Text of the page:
Akron knew it would need to beat two teams from the ACC to win its first national title. The Zips moved one step closer Friday night.
Top-ranked Akron eliminated North Carolina on penalty kicks in the men's College Cup semifinals, advancing to play No. 2 seed Virginia in Sunday's championship game.
The Cavaliers defeated Wake Forest 2-1 in overtime.
"This team doesn't feel inferior to anybody," Akron coach Caleb Porter said. "And yet we respect the ACC, North Carolina, Virginia and Wake. They're tremendous teams, top programs in the country. But this team has believed all year long that they're as good as anybody."
Akron and North Carolina played to a scoreless draw through regulation and two 10-minute overtime periods before Blair Gavin's shot into the lower left-hand corner of the net allowed the Zips to advance.
"I believed in myself that I was going to make the PK," Gavin said. "There was no way I was going to let my team down."
North Carolina's Jordan Graye, leading off the third round of penalty kicks, sailed his shot over the crossbar to give Akron an opening.
The fifth-seeded Tar Heels (16-2-4) played overtime and the final 20:12 of regulation down a man. Defender Brett King received his second yellow card of the match and was sent off when he took down Darlington Nagbe on a long ball outside the box.
"We worked as hard as we could today, and I give the team all the credit," North Carolina goalkeeper Brooks Haggerty said. "We busted it to get to the penalty kicks."
The result goes down as a tie, leaving Akron (23-0-1) deadlocked with Indiana's 1997 team for the NCAA record for most consecutive wins in a season.
Ownby made sure Virginia wouldn't need penalty kicks to beat Wake Forest. He entered the game late in the second half and scored in the third minute of overtime to lift the Cavaliers to their first College Cup final since 1997.
"I couldn't feel the cold," said Ownby, who ripped off his jersey after scoring to start a wild celebration in temperatures dipping below 30 degrees. "It was just the energy and the excitement and everything."
Ownby didn't appear bothered by a sports hernia injury that will require surgery, running down the middle of the field to control a long feed from Jonathan Villanueva. Ownby split a pair of Wake Forest defenders and popped the ball over goalkeeper Akira Fitzgerald.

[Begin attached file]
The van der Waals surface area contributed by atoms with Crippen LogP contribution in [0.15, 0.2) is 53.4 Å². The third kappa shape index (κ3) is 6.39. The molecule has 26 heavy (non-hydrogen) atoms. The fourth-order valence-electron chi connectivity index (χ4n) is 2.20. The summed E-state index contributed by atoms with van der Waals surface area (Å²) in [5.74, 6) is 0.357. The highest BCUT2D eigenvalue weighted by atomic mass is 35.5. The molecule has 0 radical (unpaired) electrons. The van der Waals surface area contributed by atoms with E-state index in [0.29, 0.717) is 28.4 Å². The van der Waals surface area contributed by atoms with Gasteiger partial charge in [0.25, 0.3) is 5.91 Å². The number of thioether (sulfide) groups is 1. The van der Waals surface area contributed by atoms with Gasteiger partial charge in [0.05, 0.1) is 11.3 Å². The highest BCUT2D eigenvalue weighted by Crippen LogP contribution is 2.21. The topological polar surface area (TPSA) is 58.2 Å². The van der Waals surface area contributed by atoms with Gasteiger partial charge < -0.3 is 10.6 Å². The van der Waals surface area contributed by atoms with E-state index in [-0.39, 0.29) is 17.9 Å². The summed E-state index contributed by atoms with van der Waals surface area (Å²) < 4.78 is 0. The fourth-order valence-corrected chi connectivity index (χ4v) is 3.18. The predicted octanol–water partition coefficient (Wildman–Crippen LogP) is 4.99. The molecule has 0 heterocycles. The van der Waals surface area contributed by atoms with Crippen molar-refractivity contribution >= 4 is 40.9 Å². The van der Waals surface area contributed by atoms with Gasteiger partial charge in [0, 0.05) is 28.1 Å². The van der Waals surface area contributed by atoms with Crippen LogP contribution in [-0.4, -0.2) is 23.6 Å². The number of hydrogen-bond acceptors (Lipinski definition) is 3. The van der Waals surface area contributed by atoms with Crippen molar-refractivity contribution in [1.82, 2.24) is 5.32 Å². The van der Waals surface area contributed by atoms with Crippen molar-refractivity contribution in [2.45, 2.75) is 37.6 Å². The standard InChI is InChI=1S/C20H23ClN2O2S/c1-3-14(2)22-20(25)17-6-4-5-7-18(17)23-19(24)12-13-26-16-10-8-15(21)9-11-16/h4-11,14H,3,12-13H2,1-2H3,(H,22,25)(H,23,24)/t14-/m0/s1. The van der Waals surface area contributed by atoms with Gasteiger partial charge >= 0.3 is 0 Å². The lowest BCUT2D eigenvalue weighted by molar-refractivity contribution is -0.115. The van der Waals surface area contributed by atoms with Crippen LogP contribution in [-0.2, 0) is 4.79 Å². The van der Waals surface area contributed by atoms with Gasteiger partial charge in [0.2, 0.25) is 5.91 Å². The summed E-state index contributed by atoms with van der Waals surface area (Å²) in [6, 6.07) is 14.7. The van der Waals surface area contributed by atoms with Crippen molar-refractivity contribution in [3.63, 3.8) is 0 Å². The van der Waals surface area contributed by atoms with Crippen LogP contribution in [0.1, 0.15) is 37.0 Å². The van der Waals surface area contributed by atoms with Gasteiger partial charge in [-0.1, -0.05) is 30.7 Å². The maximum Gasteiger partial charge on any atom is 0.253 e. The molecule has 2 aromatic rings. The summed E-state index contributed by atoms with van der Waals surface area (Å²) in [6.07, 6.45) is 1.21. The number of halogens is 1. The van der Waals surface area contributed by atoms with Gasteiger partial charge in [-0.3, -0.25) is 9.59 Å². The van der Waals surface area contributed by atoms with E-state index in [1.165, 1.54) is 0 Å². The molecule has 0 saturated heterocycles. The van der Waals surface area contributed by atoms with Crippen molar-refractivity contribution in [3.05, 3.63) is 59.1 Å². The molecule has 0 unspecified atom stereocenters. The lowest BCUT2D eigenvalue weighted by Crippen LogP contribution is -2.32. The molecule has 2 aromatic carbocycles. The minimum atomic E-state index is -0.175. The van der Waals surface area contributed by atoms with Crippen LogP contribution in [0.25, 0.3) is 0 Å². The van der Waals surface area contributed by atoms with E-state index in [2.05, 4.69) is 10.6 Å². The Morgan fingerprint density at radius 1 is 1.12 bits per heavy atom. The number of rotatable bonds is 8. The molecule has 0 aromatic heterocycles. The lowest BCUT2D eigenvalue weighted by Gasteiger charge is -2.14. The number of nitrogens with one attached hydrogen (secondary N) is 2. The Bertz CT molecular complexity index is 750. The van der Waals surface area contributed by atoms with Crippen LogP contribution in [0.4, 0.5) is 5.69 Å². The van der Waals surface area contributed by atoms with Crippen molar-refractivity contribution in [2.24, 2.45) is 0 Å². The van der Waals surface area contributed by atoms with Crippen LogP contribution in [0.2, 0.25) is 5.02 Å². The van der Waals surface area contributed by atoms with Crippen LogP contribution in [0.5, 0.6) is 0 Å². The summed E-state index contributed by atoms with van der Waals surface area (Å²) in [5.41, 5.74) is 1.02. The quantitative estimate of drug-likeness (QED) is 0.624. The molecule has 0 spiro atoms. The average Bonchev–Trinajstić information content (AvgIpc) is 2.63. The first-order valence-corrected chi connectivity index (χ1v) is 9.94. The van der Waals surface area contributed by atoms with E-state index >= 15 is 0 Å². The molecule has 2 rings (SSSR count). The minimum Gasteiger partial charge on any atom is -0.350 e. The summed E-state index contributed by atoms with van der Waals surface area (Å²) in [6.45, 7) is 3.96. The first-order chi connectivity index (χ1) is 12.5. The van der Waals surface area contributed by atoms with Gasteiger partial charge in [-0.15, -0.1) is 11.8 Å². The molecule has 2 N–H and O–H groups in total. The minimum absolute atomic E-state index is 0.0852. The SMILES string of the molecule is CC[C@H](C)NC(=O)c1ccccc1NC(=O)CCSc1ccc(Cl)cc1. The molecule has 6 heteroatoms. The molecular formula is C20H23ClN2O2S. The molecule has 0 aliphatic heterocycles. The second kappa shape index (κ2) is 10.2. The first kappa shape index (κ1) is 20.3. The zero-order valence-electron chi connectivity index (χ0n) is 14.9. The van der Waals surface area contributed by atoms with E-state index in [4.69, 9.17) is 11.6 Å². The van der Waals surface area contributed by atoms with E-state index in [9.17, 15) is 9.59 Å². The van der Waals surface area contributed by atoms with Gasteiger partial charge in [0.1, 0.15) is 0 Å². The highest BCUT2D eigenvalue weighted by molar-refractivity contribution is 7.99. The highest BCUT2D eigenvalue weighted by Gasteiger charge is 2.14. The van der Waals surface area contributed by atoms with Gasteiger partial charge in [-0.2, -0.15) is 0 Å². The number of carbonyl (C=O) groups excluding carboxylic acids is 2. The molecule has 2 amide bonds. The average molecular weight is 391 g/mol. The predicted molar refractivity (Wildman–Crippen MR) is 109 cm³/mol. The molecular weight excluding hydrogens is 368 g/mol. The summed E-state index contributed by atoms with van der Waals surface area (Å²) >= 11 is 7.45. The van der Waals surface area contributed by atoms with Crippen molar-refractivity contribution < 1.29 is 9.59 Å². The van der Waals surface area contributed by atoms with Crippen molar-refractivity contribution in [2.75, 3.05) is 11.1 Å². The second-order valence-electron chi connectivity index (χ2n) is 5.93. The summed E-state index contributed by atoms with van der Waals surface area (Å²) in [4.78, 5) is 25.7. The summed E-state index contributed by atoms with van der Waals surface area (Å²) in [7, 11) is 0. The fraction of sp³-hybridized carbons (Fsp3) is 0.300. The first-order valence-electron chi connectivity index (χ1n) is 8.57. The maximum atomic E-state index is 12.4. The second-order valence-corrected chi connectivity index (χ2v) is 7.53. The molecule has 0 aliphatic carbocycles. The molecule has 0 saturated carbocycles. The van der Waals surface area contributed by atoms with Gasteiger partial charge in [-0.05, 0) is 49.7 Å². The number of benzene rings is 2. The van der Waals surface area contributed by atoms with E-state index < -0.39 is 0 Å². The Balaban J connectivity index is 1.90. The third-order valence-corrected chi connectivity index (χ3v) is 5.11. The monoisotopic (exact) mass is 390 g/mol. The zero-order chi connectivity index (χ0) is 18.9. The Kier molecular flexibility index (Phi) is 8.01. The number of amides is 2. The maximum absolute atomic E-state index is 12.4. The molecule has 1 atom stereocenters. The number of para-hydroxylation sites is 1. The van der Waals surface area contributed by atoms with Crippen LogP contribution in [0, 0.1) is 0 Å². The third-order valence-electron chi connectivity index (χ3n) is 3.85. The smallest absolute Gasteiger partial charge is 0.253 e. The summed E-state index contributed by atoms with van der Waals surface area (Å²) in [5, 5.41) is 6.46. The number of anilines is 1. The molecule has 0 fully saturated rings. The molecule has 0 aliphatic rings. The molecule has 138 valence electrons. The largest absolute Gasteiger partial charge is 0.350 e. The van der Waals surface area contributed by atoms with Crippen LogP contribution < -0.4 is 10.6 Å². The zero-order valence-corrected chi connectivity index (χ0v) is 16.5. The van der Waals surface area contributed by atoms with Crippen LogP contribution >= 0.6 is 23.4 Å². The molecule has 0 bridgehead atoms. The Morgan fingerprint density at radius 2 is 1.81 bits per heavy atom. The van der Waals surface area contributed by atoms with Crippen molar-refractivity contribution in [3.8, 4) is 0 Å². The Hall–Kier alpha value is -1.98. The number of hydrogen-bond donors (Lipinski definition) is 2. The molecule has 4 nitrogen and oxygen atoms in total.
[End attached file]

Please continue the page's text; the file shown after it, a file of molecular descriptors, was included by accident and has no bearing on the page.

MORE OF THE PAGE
Ownby said he could have played 20 or 30 minutes if needed, and nearly scored with 2:10 remaining in regulation, when Fitzgerald's sliding save sent the game to overtime.
"I just kicked it as hard as I could, as far as I could," Villanueva said of his pass from midfield that set up the winning goal. "He's faster than anyone else I know, so I figured he would catch up to it wherever it went."
The Cavaliers (18-3-3) got past the third-seeded Demon Deacons (17-4-3) for the third time in three meetings between the ACC rivals this season. Virginia eliminated Wake Forest on this field in the conference tournament quarterfinals on Nov. 13, 5-4 on penalty kicks.
Tony Tchani scored in the 55th minute to give Virginia the lead, and Wake Forest's Corben Bone responded in the 70th minute with the equalizer.
Tchani's goal also came on an assist from Villanueva. Fitzgerald dived to his left to save a blast by him from just inside the box, and Tchani drove the rebound into the top part of the net for his eighth goal of the season.
As was the case in the first two meetings, the Demon Deacons struggled to solve Virginia's nation-leading defense. Virginia goalkeeper Diego Restrepo was on his way to his 16th shutout of the season before Bone made something out of nothing.
He dribbled along the end line to the left of the goal, keeping control of the ball and keeping it in bounds just inches away from the stripe. Bone flipped a right-footed shot off Restrepo that deflected into the net, ending Virginia's streak of 11 consecutive shutouts.
"I thought we owned the game," said Wake Forest coach Jay Vidovich, whose team was playing in the College Cup for the fourth consecutive season.
"If you look at the quality chances and opportunities in the game, it was clearly Wake Forest. We created quality chances, and we didn't put them away. That's where you get punished."
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